What is EDDM and how does Every Day Direct Mail work? Every Door Direct Mail®, known simply as EDDM®, has received a fair amount of attention since it was introduced in 2011 and is prominently featured on the U.S. Postal Service’s® website. If you have visited the USPS® website and explored EDDM then you’ll know the USPS has provided a robust mapping tool for geographic targeting with demographic information provided by the U.S. Census Bureau.
The USPS says that EDDM is a good fit for some businesses but not a good fit for others. More specifically, the USPS acknowledges that it is good for some direct mail marketing communication purposes but not for others. So, whether you are a small business owner, marketing coordinator or even a marketing manager in a large company, you need to understand EDDM’s strengths and weaknesses. In today’s highly competitive marketplace, it’s important to know when EDDM is the right direct mail tool and when it should be set aside for other alternatives.
It is also important to be increasingly discerning because, as the saying goes, “the marketplace always speaks” and business owners and marketers need to hear what it is saying. What do I mean? The use of EDDM is waning as marketers choose other direct mail options. EDDM use peaked in 2013 at 2.04% of Standard Mail. However, it has been on the decline ever since and only accounted for 1.66% of Standard Mail in 2016. The decline isn’t just in percentages of another option. Rather, actual EDDM volume has declined every year since 2013 when it peaked at 975 million pieces. Since then, it dropped 17% to 810 million pieces in 2016 even though the economy improved. Comparing EDDM with other direct mail options, First Class pre-sorted mail declined by 11% because marketers are increasingly moving into Standard Mail. Netting out the First Class and EDDM shifts, Standard Mail declined by only 2% in the same time period as marketers sought to strike a balance between direct mail and digital marketing.1
Even considering these trends, EDDM is right for some businesses and in some situations. Fortunately, it only takes a basic understanding of EDDM and alternatives to make the best decision. So, let’s begin with a little background information about EDDM and an understanding of how it works. From there, let’s explore EDDM costs, examine some alternatives and use them to evaluate EDDM’s merits in different scenarios. As we examine the pros and cons objectively we will conclude with a return on investment framework that I believe even the USPS will agree is sound. The USPS has your best interest in mind because it is definitely interested in having you as a repeat user of direct mail.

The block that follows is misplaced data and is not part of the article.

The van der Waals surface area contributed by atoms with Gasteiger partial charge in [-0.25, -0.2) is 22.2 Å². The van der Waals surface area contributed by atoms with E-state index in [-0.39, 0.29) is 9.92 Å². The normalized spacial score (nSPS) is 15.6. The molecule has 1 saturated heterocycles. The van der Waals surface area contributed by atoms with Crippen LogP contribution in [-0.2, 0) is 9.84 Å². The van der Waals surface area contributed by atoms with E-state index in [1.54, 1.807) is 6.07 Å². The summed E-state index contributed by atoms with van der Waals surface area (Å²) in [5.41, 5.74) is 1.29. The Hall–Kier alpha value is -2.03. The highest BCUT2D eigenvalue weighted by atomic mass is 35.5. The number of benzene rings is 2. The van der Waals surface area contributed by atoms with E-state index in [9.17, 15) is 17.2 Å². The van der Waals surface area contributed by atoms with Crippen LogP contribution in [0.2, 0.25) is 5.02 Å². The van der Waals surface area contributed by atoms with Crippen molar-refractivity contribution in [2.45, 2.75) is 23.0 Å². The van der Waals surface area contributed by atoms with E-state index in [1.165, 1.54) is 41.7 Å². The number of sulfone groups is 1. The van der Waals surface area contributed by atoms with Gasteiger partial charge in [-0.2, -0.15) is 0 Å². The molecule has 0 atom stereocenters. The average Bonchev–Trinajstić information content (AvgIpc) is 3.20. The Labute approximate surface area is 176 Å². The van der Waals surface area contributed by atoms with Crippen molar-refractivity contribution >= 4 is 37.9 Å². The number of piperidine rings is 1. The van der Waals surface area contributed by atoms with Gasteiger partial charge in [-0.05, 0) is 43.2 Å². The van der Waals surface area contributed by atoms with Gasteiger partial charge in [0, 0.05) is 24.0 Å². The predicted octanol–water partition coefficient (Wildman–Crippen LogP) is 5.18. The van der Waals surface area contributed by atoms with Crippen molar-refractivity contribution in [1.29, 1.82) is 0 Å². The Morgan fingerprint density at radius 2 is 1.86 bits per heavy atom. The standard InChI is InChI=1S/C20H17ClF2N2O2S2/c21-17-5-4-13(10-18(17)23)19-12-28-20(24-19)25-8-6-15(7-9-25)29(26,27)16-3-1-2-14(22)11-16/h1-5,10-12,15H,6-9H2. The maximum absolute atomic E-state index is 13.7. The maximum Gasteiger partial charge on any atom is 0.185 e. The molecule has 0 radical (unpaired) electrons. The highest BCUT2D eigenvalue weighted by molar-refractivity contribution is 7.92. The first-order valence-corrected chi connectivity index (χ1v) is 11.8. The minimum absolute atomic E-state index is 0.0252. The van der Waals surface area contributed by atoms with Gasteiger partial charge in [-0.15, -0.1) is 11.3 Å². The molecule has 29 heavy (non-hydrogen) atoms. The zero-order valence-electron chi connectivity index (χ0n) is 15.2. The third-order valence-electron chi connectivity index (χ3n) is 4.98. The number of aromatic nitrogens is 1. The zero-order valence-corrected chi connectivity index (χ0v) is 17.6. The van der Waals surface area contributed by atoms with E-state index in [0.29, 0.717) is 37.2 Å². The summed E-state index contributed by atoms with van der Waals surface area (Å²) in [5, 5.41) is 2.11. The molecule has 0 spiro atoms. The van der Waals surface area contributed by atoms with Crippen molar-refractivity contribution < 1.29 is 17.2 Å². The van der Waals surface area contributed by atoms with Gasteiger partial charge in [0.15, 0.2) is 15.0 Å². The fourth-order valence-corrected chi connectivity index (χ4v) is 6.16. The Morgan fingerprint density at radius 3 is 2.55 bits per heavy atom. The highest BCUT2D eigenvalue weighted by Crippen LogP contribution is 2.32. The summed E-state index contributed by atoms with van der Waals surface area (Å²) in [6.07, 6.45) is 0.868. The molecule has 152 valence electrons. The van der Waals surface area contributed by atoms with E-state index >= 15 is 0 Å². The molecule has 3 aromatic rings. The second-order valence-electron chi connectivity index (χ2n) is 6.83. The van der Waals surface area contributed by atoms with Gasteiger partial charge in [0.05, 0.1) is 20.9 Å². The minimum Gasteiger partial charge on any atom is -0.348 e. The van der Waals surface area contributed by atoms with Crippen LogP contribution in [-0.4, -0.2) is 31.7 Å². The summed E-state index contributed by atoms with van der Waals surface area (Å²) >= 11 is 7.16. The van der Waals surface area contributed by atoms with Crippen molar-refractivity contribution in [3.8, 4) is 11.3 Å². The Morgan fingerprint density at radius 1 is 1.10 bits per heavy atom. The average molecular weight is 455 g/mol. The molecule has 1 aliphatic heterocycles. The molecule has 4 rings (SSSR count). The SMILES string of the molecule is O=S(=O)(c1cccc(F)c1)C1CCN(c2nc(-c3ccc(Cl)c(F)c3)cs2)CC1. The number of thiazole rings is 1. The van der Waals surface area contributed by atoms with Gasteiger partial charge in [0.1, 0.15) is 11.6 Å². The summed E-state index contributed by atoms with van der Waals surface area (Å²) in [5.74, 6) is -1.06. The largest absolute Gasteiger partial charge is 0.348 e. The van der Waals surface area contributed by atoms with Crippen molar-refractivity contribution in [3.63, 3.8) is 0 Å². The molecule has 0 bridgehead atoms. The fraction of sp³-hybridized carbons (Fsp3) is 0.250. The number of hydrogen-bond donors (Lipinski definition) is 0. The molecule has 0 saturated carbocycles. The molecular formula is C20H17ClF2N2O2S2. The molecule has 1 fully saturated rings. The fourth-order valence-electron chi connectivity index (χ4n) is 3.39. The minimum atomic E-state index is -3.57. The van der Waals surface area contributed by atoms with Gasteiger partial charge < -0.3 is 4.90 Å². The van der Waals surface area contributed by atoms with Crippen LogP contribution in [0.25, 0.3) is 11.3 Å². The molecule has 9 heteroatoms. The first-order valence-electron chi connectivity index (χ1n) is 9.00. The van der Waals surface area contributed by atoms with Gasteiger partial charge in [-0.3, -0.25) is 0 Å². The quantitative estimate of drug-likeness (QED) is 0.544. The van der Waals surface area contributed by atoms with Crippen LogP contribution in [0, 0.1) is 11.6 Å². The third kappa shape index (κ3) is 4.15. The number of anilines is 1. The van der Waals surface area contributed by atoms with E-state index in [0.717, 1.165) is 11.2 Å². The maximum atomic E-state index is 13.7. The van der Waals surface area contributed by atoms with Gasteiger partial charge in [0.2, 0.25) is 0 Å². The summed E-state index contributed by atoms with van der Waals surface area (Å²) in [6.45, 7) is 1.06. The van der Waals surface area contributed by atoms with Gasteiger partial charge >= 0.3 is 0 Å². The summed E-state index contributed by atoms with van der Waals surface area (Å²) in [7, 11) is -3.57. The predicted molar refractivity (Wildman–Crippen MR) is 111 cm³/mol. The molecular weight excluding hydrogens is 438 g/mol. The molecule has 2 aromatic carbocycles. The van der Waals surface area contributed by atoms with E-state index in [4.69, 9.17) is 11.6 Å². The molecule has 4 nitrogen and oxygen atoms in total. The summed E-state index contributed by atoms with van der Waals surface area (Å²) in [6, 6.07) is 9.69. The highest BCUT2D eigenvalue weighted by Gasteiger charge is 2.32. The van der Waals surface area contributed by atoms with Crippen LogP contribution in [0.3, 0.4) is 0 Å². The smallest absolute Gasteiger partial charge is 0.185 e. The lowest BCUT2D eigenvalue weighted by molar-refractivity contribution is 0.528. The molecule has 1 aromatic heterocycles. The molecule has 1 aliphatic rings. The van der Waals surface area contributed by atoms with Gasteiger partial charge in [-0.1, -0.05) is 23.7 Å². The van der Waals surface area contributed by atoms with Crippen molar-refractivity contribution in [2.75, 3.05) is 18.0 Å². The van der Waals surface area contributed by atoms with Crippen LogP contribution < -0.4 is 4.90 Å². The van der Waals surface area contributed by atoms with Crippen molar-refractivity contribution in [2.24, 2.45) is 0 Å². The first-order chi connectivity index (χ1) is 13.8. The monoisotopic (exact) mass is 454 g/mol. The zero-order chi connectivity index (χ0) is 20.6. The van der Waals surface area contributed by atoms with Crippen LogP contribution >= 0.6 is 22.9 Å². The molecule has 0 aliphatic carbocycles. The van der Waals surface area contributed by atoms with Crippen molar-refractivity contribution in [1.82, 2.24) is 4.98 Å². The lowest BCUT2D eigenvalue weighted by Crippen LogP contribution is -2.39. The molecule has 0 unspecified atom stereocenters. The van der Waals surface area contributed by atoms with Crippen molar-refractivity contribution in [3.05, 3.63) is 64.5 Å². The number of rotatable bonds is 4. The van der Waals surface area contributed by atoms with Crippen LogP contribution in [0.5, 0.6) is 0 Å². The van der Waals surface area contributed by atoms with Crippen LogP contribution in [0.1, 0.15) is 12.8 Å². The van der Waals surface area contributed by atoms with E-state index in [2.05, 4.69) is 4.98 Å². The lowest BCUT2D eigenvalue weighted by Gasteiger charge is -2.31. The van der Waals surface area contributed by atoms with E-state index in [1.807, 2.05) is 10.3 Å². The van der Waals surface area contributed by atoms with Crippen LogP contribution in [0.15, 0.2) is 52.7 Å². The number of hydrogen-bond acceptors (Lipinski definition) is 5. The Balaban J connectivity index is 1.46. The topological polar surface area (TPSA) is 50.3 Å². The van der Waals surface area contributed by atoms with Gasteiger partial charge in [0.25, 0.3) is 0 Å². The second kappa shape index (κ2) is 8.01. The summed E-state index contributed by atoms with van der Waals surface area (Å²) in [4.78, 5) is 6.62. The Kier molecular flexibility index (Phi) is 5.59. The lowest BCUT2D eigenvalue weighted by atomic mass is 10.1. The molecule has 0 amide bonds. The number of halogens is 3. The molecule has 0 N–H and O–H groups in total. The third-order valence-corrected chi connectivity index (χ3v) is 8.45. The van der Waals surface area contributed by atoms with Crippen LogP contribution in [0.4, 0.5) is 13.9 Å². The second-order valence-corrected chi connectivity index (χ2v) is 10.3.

As I mentioned, EDDM was introduced in 2011. The USPS had taken a beating during the recession that began in 2008 and it was experiencing a significant decline in direct mail volume as businesses everywhere slashed advertising budgets. At the same time, digital marketing methods were aggressively ramping and businesses of all sizes were embracing it. The USPS needed to provide a low cost direct mail option and the path it chose was to bypass its regular mail processing infrastructure as much as possible. It determined that there are some cases where geographic targeting is all that is necessary for businesses to achieve successful results. For example, a local pizza parlor offering coupons to households within a close proximity does not care about addressing its advertising pieces to specific people nor does it care about demographics such as income levels, education or even age. A pizza parlor understands that a good percentage of the population likes pizza and distributing flyers is good enough. The same holds true for other local businesses and organizations that are candidates for a flyer distribution service. By bypassing its processing infrastructure and leveraging its carriers, the USPS determined that it could offer a valuable, low cost solution for a postage price that was one-third the price of a First Class stamp.2
In Part 2 of this series,I'll explain how Every Day Direct Mail works, explore a significant unintended consequence of EDDM and provide a comprehensive method of examining the true costs of Every Door Direct Mail vs. alternatives to help you when making direct mail decisions.
1. 2012-2016 USPS® 10-K Financial Reports to the United States Postal Commission
2. The original retail rate for EDDM was 14.5 cents and the rate for a First Class postage stamp was 45 cents. The present rate for EDDM is 17.7 cents retail and 15.6 cents bulk mail rate.